CTAHR NEWS

Edible Flowers? Yes!

Home-grown herbs and flowers can add freshness, color, and flavor to your table

  • 16 April 2020
  • Author: Frederika Bain
  • Number of views: 813
  • 0 Comments
Edible Flowers? Yes!

Some of the most perishable types of produce are herbs and edible flowers, so getting them fresh means frequent trips to the grocery store. With stay-at-home orders, why not grow your own?

Growing an herb and edible flower garden at home is rewarding in many ways. It requires little effort and inputs. The sense of accomplishment I get from picking my own fresh herbs from my 2-foot by 5-foot herb garden bed is well worth the hour per week of attention I put into maintaining the plants.

Herb and edible flower gardens come in many shapes and sizes. Creating a containerized garden is as easy as finding an appropriate pot, some soil, and a water source.

Plastic planters designed for planting are best, but almost any container can be used. Make sure it wasn’t treated with chemicals to prevent decay and isn’t made of leachable chemicals that are bad for plants and people.

Containers must drain easily and not allow standing water. They must be large enough to allow the herbs’ roots to grow for long periods of time. The larger the container, the longer the plant can grow without becoming root bound, and ultimately, the less often you will have to water.

I don’t recommend using soil from an existing garden or landscape. These soils often don’t have good characteristics, such as drainage, for containers. For best results, I either use potting soil or mix garden soil with potting soil or cinder.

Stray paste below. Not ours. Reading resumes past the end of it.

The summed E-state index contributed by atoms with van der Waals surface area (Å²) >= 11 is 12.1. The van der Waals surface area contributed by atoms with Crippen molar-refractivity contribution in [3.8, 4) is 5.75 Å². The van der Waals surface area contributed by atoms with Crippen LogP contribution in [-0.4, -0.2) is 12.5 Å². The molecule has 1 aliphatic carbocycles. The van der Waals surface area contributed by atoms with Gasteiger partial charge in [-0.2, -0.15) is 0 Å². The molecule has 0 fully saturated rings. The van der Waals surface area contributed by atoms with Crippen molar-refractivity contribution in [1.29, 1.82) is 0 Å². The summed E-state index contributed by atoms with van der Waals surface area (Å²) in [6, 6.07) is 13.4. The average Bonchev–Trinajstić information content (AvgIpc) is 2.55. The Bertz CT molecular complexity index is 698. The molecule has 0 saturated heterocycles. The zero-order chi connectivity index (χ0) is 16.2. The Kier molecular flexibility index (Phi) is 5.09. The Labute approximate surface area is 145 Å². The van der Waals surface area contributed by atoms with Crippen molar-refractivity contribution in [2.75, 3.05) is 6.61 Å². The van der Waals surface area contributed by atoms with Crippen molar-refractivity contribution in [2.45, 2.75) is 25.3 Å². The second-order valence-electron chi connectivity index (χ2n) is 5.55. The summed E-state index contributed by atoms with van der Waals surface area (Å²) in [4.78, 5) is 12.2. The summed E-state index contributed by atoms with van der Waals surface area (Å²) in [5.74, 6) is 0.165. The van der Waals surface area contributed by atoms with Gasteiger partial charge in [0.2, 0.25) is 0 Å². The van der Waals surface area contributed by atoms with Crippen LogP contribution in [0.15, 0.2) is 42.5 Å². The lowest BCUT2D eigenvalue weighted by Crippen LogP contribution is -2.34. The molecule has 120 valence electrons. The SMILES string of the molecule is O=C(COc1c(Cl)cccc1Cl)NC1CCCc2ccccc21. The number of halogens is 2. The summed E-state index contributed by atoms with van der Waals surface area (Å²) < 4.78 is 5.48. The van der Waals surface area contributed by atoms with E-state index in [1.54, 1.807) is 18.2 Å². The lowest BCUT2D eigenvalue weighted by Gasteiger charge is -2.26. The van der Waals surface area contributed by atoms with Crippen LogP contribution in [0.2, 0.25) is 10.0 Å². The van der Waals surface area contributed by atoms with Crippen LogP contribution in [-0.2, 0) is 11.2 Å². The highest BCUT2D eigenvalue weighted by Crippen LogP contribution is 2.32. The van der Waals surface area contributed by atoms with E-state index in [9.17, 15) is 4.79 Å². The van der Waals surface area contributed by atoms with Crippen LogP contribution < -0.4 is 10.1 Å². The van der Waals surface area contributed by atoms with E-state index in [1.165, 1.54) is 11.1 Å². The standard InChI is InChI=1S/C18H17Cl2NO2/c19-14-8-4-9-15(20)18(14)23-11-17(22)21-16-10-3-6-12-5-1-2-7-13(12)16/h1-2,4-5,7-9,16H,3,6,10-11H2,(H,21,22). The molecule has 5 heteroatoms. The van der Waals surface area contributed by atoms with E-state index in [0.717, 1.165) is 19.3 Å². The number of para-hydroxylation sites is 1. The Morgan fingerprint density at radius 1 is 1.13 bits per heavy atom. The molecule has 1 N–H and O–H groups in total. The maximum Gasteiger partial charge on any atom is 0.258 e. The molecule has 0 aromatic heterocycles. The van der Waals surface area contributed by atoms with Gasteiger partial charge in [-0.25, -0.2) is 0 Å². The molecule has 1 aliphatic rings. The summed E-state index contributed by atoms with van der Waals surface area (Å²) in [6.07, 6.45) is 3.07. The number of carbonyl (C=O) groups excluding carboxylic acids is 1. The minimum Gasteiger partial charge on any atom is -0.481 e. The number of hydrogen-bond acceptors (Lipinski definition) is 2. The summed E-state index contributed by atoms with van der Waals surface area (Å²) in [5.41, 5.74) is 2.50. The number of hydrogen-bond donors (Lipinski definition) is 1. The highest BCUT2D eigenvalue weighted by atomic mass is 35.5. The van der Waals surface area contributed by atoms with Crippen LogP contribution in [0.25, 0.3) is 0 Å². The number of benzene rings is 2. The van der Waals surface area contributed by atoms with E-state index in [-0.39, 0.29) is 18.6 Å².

The fastest way to start an herb and edible flower garden at home is to purchase starter plants from your local nursery. Herbs can be grown from seed, but they usually require about three extra weeks before harvest, compared to starter plants.

What herbs and edible flowers are easiest to grow in Hawai‘i?

My favorites include cilantro, green onions, mints, and Hawaiian chili peppers. If you like basil, Thai basil is an excellent choice because it grows well in tropical climates compared to the more common European basils. The same is true for Hawaiian chili peppers compared to other pepper varieties.

Edible flowers are a beautiful and tasty option for companion planting in herb gardens. Nasturtium is an edible flower that’s easy to grow in just about any home garden. It can produce over 70 flowers a week—food for the stomach and soul! Marigolds are another edible flower, and they can repel nematodes and other insect pests.

So if you’ve got some time on your hands and are stuck at home, here’s something new you can try: plant an herb and edible flower garden!

Russell Galanti, Department of Tropical Plant and Soil Sciences, UH College of Tropical Agriculture and Human Resources

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